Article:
Friday, 26 March 2010

More French Franz

Great to hear the Franz Ferdinand/Marion Cottilard collaboration, so though a link to FF's cover of Gainsbourg's Sorry Angel was in order.

Like the best cover versions, it reimagines the song into not only different from the original, but the act doing the cover put something of themselves into it. It sounds like a FF song in a way, not just a simple homage to Gainsbarre.

And the female vocals? Jane Birkin of course. Nice touch, Birkin's always been at the forefront of re-inventing Gainsbourg's art for a new audience.

Taken from the Monsieur Gansbourg Revisited CD from 2006.

Monday, 22 March 2010

Franz ferdinand and Marion Cotillard

Oscar winning actress Marion Cotillard has teamed up with Glasgow's faviourite indie art rockers Franz Ferdinand to record the song 'The Eyes of Mars' to mark the launch of Dior's new fashion range.

Music and lyrics are by Franz Ferdinand, and the campaign features an online mini movie about a fictional character created by designer John Galliano

Cotillard, who won an Oscar in 2008 for Best Actress for her portrayal of Edith Piaf in La Vie En Rose is the face of the French fashion label.

Cotillard, who was this month made a Chevalier of the Ordre des Arts et des Lettres, was also praised by critics for her singing ion the musical Nine, where she starred alongside Nicole Kidman, Sophia Loren and Penelope Cruz.

It's not the first time the Franz boys have dabbled with the French music scene, they covered Air's Sexy Boy and recorded Serge Gainsbourg's Sorry Angel with Jane Birkin for the 2005 album Monsieur Gainsbourg Revisited.

I have to say, it sounds a lot like a Franz Ferdinand song rather something that was just written for an advertising campaign, and a pretty bold choice for Cotillard.

More one the campaign here:

Thursday, 18 March 2010

Marc Almond Jacque Brel radio documentary

A quick entry today to point you to part one of Marc Almond's radio documentary about Jacques Brel, that was broadcast on BBC Radio two on Tuesday.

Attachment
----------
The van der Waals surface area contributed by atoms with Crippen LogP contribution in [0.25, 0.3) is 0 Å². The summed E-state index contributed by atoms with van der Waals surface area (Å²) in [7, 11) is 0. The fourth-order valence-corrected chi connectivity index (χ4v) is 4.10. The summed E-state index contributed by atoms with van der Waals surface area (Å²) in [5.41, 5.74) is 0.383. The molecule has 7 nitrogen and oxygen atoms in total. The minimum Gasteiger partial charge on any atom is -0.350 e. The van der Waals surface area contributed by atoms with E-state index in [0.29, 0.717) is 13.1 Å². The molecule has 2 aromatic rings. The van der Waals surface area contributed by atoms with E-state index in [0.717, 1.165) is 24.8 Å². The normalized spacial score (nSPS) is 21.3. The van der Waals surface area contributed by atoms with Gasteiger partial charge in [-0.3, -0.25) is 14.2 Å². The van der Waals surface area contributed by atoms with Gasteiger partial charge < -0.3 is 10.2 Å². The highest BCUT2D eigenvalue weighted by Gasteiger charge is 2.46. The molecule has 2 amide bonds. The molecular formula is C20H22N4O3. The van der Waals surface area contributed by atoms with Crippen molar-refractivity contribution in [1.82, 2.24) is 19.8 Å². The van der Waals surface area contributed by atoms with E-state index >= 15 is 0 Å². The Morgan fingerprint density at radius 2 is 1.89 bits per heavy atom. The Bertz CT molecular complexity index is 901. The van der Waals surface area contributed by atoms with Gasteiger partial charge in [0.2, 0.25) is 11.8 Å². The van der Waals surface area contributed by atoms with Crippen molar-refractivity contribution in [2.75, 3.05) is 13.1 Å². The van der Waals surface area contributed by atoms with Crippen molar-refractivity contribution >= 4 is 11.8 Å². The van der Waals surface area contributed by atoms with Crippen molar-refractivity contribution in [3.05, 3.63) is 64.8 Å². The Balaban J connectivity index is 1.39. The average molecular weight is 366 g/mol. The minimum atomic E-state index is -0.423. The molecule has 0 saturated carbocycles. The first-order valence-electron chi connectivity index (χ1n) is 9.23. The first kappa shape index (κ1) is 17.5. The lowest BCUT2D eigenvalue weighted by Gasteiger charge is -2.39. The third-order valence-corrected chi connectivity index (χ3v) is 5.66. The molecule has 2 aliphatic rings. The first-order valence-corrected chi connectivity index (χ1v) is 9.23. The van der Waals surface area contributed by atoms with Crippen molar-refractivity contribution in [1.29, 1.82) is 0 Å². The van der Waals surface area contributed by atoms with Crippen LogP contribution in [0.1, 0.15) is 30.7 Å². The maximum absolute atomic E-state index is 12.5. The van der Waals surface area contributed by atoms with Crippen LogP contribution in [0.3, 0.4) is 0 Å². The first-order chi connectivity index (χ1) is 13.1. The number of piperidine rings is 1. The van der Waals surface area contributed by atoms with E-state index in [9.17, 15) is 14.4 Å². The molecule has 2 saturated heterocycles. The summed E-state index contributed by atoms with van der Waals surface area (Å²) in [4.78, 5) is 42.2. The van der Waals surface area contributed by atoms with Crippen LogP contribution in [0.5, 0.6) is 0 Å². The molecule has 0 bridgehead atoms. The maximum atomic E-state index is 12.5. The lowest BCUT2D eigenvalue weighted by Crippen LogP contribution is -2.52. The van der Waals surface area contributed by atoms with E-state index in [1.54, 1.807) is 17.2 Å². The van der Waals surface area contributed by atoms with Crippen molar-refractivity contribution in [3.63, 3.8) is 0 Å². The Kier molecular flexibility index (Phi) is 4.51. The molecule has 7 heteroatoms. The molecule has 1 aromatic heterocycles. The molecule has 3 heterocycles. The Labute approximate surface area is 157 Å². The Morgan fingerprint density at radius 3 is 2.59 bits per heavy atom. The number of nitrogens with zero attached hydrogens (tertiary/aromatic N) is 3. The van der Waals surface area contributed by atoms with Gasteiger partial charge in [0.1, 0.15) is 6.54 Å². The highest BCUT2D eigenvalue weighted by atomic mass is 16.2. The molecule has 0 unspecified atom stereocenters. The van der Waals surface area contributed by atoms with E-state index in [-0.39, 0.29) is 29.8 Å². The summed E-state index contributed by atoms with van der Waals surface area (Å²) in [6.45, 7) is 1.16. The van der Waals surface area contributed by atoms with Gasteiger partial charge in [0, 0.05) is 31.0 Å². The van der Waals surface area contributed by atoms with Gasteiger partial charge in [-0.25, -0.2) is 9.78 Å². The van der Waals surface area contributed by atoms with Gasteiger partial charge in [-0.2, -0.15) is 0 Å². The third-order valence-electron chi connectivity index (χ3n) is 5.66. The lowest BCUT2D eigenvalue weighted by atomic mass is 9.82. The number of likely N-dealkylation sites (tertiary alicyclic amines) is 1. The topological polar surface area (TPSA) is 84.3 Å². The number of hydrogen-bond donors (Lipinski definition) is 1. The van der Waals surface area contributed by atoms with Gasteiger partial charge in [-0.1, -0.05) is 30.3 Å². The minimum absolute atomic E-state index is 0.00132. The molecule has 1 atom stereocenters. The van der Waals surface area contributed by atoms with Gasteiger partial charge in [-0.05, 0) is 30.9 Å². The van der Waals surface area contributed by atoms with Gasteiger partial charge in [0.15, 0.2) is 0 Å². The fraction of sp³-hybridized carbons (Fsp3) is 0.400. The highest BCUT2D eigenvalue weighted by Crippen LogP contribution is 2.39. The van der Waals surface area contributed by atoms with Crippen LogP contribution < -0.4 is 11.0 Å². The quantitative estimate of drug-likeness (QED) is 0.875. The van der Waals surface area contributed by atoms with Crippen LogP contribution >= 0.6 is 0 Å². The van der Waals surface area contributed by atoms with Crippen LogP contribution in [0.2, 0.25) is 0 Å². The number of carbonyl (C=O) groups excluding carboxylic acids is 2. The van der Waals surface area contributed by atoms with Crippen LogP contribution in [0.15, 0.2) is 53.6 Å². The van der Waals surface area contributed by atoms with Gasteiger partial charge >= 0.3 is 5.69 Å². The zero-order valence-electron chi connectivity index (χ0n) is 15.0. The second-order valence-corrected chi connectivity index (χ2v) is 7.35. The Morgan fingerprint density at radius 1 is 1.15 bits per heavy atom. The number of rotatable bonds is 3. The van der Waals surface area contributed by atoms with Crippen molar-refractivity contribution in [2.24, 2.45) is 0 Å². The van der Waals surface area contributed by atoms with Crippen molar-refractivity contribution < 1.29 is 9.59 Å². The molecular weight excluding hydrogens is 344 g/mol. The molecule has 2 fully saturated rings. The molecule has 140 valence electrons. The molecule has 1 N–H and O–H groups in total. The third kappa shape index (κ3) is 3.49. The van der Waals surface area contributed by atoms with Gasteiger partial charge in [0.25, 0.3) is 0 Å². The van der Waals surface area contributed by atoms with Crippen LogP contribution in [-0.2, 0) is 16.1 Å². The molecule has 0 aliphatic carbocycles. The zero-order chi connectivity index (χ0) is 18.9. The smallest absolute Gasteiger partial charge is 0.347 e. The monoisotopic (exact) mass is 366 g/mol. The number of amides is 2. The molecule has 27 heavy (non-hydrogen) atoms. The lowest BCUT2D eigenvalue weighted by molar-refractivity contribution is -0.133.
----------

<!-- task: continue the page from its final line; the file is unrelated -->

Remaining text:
Marc Almond invites Radio 2 listeners to explore the music and unconventional life of one of France's most revered singer-songwriters - Jacques Brel.

Almond has been a great interpreter of Brel's work in English, his Jacques album released in '89 collects them together. His later album Absinthe collects English versions of frnch songs by others.

You can catch up on the documentary here>

Part two is on air n March 23, the final part the following week.

Here's a clip of Marc Almond, from his Marc and the Mambas incarnation performing 'If you go away' Live on the Jonathan Ross show from 1989.

Wednesday, 17 March 2010

St Patrick's - Celtic connection

It's St Patrick's Day, which while not a big festival in France, is worth marking on this blog. If only in recognition of the fact that when I lived in Paris the overwhelming majority of English speakers I spent time with were Irish, a fact no doubt linked to one of the most memorable St Patrick's celebrations I attended, involving a dégustation of Jamiesons whiskey in one of the city's fine Irish pubs...

There are now many Irish pubs in Paris and across France, numerous links between the two countries in every level, but the ties between Ireland and France seem to me to be most apparent in Celtic music.

To mark St Paddy's without further ado, the legend that is Alan Stivell, with Brian Boru. Originally from his '95 album of the same name, this version from the '99 live 'Bretagnes a Bercy' DVD.

There will be more Breton music on this site in the future. That's for sure. There will also probably be more Alan Stivell Sláinte!

Tuesday, 16 March 2010

Jean Ferrat

I have been thinking about launching a blog that focuses on French music for a while now, a blog aimed at hopefully furthering the popularity of French music to an anglophone audience.

The music scene in France is amazing. From hip hop to prog rock, chanson and folk, it's a huge worl that is largely ignored by the media this side of the channel. Time to do something to redress the balance.

Despite having the idea some time ago, I kept putting it off, but I got a bit of a reminder today about the need for this kind of thing. Jean Ferrat, one of the last giants of French chanson, died at the weekend, and despite being one of the most significant voices in france, he remained unknown outwith a small audience in the UK.

A Communist sympathiser who was praised by President Sarkozy for his "unyielding conception of French song", Ferrat's career from the 60s onwards put him up with the likes of Jacques Brel and Georges Brassens. Some songs were banned for their politics, (Potempkine, Ma France) others - such as his adaptations of the work of Louis Aragon (Aimer à perdre la raison) - amongst the finest examples poetry and song together in the French language.

As French TV legend Michel Drucker said: "A whole part of France, a whole generation is mourning today,"

"There were Brel, Brassens, (Leo) Ferré and then there was Jean. He was the last of the Mohicans."